At the time t2, when the output voltage Vo from the high-frequency rectifier 54 starts increasing more than the reference voltage Voref of the regulator 55, a high signal is produced from the amplifier 551 of the regulator 55 to increase the base current of the transistor 552 and the first current I5 of the photo-coupler 56. If the first current I5 of the photo-coupler 56 is increased, the second current I3 of the photocoupler 56 is increased. The switching-mode-power-supply controller 571 maintains the current I4 it consumes almost constant. By Kirchoff's Law of Currents I4 =I2 +I3. Therefore, if the second current I3 of the photocoupler 56 is increased, the current I2 is decreased. Vc2 is maintained constant or sustantially so. So, when in accordance with Ohm's Law the voltage drop is decreased in the resistance 573 in response to the decrease of the current I2, there is an increase in the voltage appearing across the capacitor 574, which voltage is the operating voltage VCC of the switching-mode-power-supply controller 571.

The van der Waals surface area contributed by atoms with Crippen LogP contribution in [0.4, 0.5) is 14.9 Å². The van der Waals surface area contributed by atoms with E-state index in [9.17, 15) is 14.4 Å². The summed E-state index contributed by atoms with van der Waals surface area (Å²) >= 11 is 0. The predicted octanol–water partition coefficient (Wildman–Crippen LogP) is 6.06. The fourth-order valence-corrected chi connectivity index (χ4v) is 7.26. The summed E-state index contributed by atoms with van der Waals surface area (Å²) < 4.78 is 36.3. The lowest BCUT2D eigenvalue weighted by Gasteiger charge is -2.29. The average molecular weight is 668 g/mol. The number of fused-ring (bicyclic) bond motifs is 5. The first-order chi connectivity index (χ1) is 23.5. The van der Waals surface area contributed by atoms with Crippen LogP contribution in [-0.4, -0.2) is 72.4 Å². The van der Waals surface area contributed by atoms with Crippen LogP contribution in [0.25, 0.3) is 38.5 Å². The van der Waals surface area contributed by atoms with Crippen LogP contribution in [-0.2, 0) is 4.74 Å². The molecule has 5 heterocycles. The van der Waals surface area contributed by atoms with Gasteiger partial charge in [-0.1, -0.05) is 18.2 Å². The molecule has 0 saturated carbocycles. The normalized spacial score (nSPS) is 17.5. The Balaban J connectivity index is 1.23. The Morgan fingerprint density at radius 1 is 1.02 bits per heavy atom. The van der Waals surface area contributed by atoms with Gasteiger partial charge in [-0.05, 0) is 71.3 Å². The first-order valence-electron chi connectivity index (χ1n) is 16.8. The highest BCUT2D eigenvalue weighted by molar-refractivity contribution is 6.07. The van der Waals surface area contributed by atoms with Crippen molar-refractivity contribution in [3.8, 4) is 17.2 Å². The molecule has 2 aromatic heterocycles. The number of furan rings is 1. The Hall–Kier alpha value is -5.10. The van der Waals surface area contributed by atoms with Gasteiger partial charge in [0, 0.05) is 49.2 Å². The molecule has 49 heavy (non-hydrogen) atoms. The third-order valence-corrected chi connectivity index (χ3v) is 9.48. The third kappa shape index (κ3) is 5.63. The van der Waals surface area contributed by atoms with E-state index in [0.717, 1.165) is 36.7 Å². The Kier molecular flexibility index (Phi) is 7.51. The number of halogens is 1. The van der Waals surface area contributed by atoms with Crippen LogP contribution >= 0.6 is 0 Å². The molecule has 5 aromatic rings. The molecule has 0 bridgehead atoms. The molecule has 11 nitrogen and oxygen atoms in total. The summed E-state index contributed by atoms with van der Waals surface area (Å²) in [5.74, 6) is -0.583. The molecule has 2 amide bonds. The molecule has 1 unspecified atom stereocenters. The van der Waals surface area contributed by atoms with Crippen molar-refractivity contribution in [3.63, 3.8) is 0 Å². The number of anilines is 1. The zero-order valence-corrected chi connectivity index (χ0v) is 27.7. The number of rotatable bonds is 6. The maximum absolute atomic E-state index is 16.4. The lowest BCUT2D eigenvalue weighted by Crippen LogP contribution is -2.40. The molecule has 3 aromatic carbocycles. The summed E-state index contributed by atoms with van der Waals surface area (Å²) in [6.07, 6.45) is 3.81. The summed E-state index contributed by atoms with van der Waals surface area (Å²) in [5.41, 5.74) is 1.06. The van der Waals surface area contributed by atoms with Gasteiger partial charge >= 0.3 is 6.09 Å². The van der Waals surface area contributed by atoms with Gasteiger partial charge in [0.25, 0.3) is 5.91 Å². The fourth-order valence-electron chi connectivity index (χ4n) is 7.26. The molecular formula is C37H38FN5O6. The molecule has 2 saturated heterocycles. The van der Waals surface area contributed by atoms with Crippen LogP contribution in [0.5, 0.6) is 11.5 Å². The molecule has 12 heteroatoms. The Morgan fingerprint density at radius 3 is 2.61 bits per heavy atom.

If the operating voltage VCC of the switching-mode-power-supply controller 571 is increased, the output voltage VCON of the amplifier 5713 of the switching-mode-power-supply controller 571 is decreased, and the width of the pulse signal VPWM produced from the pulse width modulator 5714 is reduced thereby reducing the output voltage Vo again.

In the above-described operation, the output voltage Vo of the high-frequency rectifier 54 is constantly maintained around the reference voltage Voref of the regulator 55.